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Hi,

I don't know what's happening to me. I'm having an awful lot of trouble finding the right structure for a sentence which would normally occur to me naturally. Take a look:

"Weird Al" Yankovic is famous for his fake celebrity interviews where he edits himself in / into.
"Weird Al" Yankovic is famous for his fake celebrity interviews in which he edits himself in / into.
"Weird Al" Yankovic is famous for his fake celebrity interviews into which he edits himself.
(!?)
"Weird Al" Yankovic is famous for his fake celebrity interviews (that) he edits himself in / into. (What an ugly sentence!)
...

I'm aware that most of these sentences don't work, yet I can't seem to figure out why. This is just RIDICULOUS! I've never had any problems with this kind of sentence before. Why is it suddenly so hard for me to construct such a simple statement? Linguistically speaking, it's as if I've regressed to the level of an infant... I think I've been exposed to too much broken English again... It always has that effect on my brain.

P.S.: Anything else wrong with this post? As I said, I'm presently in a state of confusion... It seems to be happening increasingly these days. Ugh!
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Hi,

"Weird Al" Yankovic is famous for his fake celebrity interviews where he edits himself in / into.
"Weird Al" Yankovic is famous for his fake celebrity interviews in which he edits himself in / into.
"Weird Al" Yankovic is famous for his fake celebrity interviews into which he edits himself.
(!?)
"Weird Al" Yankovic is famous for his fake celebrity interviews (that) he edits himself in / into. (What an ugly sentence!)

Only the blue ones seem OK to me. In my opinion, #4 is by far the more natural and common. It doesn't seem ugly to me.

Best wishes, Clive
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Clive"Weird Al" Yankovic is famous for his fake celebrity interviews where he edits himself in / into.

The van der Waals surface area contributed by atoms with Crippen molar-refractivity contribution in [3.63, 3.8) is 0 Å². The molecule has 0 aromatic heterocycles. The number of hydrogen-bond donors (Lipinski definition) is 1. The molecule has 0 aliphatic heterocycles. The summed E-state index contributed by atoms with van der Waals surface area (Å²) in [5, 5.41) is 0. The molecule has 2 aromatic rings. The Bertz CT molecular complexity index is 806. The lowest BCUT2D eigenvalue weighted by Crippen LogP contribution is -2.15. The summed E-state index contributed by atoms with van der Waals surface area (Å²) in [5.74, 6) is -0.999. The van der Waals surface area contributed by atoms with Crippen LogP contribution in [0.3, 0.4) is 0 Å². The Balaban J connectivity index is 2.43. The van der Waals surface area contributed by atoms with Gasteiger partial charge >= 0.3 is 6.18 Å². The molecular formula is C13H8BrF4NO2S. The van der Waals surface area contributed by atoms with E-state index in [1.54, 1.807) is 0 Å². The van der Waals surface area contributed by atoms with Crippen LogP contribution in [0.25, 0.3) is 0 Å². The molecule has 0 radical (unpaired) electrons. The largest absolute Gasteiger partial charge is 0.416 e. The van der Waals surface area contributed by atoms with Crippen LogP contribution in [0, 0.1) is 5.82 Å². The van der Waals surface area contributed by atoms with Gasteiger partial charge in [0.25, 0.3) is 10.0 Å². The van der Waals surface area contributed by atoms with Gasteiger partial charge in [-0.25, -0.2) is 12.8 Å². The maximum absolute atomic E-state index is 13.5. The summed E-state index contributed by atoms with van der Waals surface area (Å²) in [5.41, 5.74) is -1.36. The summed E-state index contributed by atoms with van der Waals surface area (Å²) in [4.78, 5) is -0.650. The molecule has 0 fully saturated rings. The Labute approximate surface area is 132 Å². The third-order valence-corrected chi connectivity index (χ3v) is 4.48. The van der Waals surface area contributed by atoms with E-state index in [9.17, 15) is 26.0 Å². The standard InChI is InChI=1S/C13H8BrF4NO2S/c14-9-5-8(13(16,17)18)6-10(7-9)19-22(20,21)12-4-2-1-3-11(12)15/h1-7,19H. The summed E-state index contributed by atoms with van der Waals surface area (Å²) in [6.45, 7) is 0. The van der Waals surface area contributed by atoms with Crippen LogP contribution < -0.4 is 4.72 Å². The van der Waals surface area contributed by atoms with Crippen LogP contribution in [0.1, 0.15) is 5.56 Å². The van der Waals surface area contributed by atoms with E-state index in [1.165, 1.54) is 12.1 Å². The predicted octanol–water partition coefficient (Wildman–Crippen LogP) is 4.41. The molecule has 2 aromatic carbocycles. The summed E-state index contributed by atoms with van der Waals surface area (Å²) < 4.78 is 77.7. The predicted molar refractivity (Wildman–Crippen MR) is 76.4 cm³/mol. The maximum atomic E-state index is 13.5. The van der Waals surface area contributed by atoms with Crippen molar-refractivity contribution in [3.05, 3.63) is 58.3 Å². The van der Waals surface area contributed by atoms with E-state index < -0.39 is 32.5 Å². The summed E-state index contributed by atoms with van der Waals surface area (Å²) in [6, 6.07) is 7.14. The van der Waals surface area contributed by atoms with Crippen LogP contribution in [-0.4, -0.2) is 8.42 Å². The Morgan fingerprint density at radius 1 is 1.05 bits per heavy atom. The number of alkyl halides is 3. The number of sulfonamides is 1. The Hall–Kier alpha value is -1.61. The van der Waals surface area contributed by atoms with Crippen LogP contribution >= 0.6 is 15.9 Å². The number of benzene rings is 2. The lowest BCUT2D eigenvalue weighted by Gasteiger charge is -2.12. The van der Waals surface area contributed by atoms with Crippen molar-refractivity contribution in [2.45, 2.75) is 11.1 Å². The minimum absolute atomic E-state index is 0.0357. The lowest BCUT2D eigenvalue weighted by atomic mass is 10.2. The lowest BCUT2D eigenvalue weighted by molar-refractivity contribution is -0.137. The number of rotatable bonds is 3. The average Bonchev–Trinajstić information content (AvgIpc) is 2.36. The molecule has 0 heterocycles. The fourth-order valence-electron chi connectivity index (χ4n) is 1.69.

"Weird Al" Yankovic is famous for his fake celebrity interviews in which he edits himself in / into.
"Weird Al" Yankovic is famous for his fake celebrity interviews into which he edits himself.
(!?)
"Weird Al" Yankovic is famous for his fake celebrity interviews (that) he edits himself in / into. (What an ugly sentence!)

Only the blue ones seem OK to me. In my opinion, #4 is by far the more natural and common. It doesn't seem ugly to me.
I'm not sure I understand. The first two forms seem to work in the following statement: "Weird Al" Yankovic is famous for his songs in which / where he parodies popular radio tunes.
Hi,

"Weird Al" Yankovic is famous for his fake celebrity interviews where he edits himself in / into.
"Weird Al" Yankovic is famous for his fake celebrity interviews in which he edits himself in / into.
"Weird Al" Yankovic is famous for his fake celebrity interviews into which he edits himself.
(!?)
"Weird Al" Yankovic is famous for his fake celebrity interviews (that) he edits himself in / into. (What an ugly sentence!)

Only the blue ones seem OK to me. In my opinion, #4 is by far the more natural and common. It doesn't seem ugly to me.

I'm not sure I understand. The first two forms seem to work in the following statement: "Weird Al" Yankovic is famous for his songs in which / where he parodies popular radio tunes.

Yes, that's OK, but you haven't used the same wording as you did in the original two examples. If you did that, your new example would read like this.

"Weird Al" Yankovic is famous for his songs in which / where he parodies popular radio tunes in / into. And that's not correct.

Best wishes, Clive
Thanks, it all seems so clear now. I'm not sure how I got so confused in the first place. I have one more question regarding this kind of sentence. We often use "where" and "in which" in reference to events, books, films, etc. (ex: "a meeting where the fate of the nation was decided", "the movie where Paul Muni plays a gangster loosely based on Al Capone", yadda yadda yadda...), but can they also used in describing, say, a food item or a recipe? For example:

"She served her guests a meatloaf where the meat was really dog food."
"The caterer delivered Napoleon cakes where / in which the cream and custard had been substituted with a light chocolate mousse."

Personally, I think these sentences are fine, but I'd like to know whether this usage is acceptable in "standard" English.
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Hi,
They seem OK to me.

Clive